Useful EE Links and Search Engines

  • #38
I haven't seen a lot of inquiries about Cable Tray Systems over the years, but currently there's a thread inquiring about tray flanges which is leading to other questions. There are NEC codes & NEMA guidelines to follow and has a Cable Tray Systems FAQs that should be helpful to some.
  • #40
Here's a good learning resource, posted by a new user in an EE thread:
For anyone else who comes across this problem of feeling like they need to have a complete or foundational understanding for wrapping their heads around transistors and the PN junction (I did).

Try this link:
Goto chapter two. They build you up from the very bottom, starting with quantum physics (although just what you need to know to understand the rest) and electrons and holes. As well as explaining the workings of different types of semiconductor components.
  • #41
Free online circuits simulator

You can design and simulate digital and analog circuits.

You can also refer to the pre-built circuits library. This library contains different digital and analog designs, you can collect different ideas from this library.
  • #42
Sensors, transducers of physical quantities, the principles of their work::
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  • #45
Hi there everybody here is the collection of educational Links you will love to read and learn:
  1. Lessons in Electric Circuits: It is a collection of textbooks on Electrical and Electronics Engineering. It covers electrical subjects like AC, DC, Semiconductors, Digital logic design, Electrical Machines, Transformers and a wide range of electrical subjects. You can either go through these online or can download the books for free.
  2. Hyperphysics: It is designed by C.R NaveGeorgiaia State University). A bulk of data on different Electricity Engineering subjects is available.
  3. WolframAlpha: You can perform different calculations using Wolfram Alpha.
  4. Electrical Calculators: A useful website to perform different electrical calculations.
  • #47
Hi there here are some useful handy websites that I used during my Electrical Engineering study:
  1. Hyperphysics Education: A one-stop solution for learning Electrical Physics.
  2. MIT Open Courses web: A website for online Electrical Courses
  3. Reddit Electrical Community: A community for Electrical problems discussions.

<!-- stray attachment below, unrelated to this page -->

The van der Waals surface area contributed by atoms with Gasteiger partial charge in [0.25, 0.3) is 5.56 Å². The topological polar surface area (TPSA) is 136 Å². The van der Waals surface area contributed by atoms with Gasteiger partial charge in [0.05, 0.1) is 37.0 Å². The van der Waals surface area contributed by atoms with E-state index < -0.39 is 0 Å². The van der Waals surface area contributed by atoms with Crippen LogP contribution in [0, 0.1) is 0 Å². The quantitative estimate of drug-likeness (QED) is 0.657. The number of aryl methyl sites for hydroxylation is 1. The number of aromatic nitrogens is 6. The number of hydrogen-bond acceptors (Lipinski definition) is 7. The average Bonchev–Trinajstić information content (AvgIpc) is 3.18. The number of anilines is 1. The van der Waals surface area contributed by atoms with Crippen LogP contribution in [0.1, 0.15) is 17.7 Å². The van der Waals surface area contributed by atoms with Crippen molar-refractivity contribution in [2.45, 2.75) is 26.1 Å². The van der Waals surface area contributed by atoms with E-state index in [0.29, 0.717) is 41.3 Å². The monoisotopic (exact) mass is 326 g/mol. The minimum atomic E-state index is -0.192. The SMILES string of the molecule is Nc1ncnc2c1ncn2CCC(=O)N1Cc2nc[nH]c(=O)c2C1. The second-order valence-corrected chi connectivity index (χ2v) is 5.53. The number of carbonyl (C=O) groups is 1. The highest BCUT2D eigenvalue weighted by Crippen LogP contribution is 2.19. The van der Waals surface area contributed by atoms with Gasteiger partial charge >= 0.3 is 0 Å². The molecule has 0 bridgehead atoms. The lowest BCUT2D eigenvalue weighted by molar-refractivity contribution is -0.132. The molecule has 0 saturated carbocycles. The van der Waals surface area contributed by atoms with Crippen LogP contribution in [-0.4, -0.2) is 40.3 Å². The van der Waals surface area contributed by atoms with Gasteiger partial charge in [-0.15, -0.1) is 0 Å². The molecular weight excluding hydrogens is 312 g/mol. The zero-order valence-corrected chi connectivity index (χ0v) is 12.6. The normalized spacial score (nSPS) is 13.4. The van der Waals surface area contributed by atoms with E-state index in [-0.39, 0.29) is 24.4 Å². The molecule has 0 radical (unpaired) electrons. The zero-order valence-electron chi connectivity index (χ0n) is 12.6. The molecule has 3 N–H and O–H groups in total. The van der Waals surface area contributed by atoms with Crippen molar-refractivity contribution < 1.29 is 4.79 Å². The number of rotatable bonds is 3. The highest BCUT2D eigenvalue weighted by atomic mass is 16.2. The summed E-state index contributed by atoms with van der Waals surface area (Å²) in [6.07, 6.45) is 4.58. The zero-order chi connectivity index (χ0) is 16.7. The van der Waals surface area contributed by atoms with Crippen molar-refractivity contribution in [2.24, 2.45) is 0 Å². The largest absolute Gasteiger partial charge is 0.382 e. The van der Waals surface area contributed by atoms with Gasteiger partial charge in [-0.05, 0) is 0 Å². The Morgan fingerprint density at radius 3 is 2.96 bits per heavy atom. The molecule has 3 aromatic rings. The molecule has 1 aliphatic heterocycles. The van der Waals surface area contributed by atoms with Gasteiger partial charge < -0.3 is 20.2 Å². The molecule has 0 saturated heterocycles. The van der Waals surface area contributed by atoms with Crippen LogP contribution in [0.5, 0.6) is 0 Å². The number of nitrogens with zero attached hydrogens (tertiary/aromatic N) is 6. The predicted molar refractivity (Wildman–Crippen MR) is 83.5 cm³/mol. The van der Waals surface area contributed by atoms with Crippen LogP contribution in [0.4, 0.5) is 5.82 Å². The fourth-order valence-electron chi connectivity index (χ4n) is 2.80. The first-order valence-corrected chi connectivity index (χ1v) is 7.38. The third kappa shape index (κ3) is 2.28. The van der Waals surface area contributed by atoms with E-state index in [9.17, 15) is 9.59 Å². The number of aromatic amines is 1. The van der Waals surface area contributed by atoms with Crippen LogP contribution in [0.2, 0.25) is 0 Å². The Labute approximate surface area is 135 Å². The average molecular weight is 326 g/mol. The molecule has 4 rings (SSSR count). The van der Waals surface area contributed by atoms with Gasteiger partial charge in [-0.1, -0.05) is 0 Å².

4. Free Electrical Lessons by Kuphaldt: This website contains 6 different books on Electrical by Kuphaldt that are good enough for providing all info on your EE. Above all these are free to download and use.
So here was all my list. Share yours too in comments.
  • #49
DIY websites:
  • #50
Nice post elsewhere on the PF about a free textbook on QM for Engineers. I like how it starts with a review of what I learned in undergrad, and moves on to so many of the concepts that are discussed here on the PF in the Physics QM forums. :smile:
and it is free (legal)

Quantum Mechanics for Engineers by Dommelen
  • #51
And a nice link by @Crass_Oscillator to a reference for learning about Semiconductor Devices (from a thread about that subject):
This is a pretty comprehensive free textbook with an introduction to the physics assuming little background, as it is intended for electrical engineering students who usually have taken at most one quantum mechanics course (and that is still uncommon):
It's actually a pretty good book, aside from a few poorly written passages here and there, along with some typesetting problems.
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  • #52
And a nice link by @Crass_Oscillator to a reference for learning about Semiconductor Devices (from a thread about that subject):
Yes indeed; very useful. I just checked and found that I bookmarked this on 6-20-2011.
  • #54
Nice pointer by new user @Bcavender to some low-cost (free for the limited version) FEA software "LISA", most likely written by a fellow HAM radio enthusiast:
A great example in the medium productivity software level space is LISA. It is a really nice basic FEA package that imports a variety of common 3D file formats for well above trivial level designs and costs $300. I am guessing that this venture is a one man show, but both the software and support are top shelf. It does 80% of what I find necessary for good/economic design and saves a great deal of wheel-reinvention on my part. From the verbose responses to support questions, you can tell the gent behind the package lives, breathes and loves practical, usable FEA. He appears to be having a ball.
  • #58
Very nice Opamp Application Note via @jim hardy from a current thread on Opamp questions from newbies:

I notice AN31 is still around but it's now a TI document (TI bought National some years back).
The questions must have persisted because they now show power supply connections in their sample circuits.
Here's a link - have fun !
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  • #59
Nice link by @Windadct about "Magnetics in Switched-Mode Power Supplies" from OnSemi:
Agreed. Very useful circuit diagrams
  • #60
Although I've never read much of the great analog designers of;
J. Williams, RA. Pease, Horowitz & Winfield and now Basso in SMPS design, I found my experiences common to what I have seen and learned a few things.

If you want to learn what isn't on LTspice schematics, you ought to find these books online or in 109 pages Pease Lab Notes Part 8.pdf
how to troubleshoot 112 pages 498 pages

Thomas C. Hayes, Paul Horowitz, Harvard University 622 pages
World class designs 461 pages Basso APEC seminar 2012.pdf 143 pages
The Dark Side of Loop
Control Theory SMPS
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  • #61
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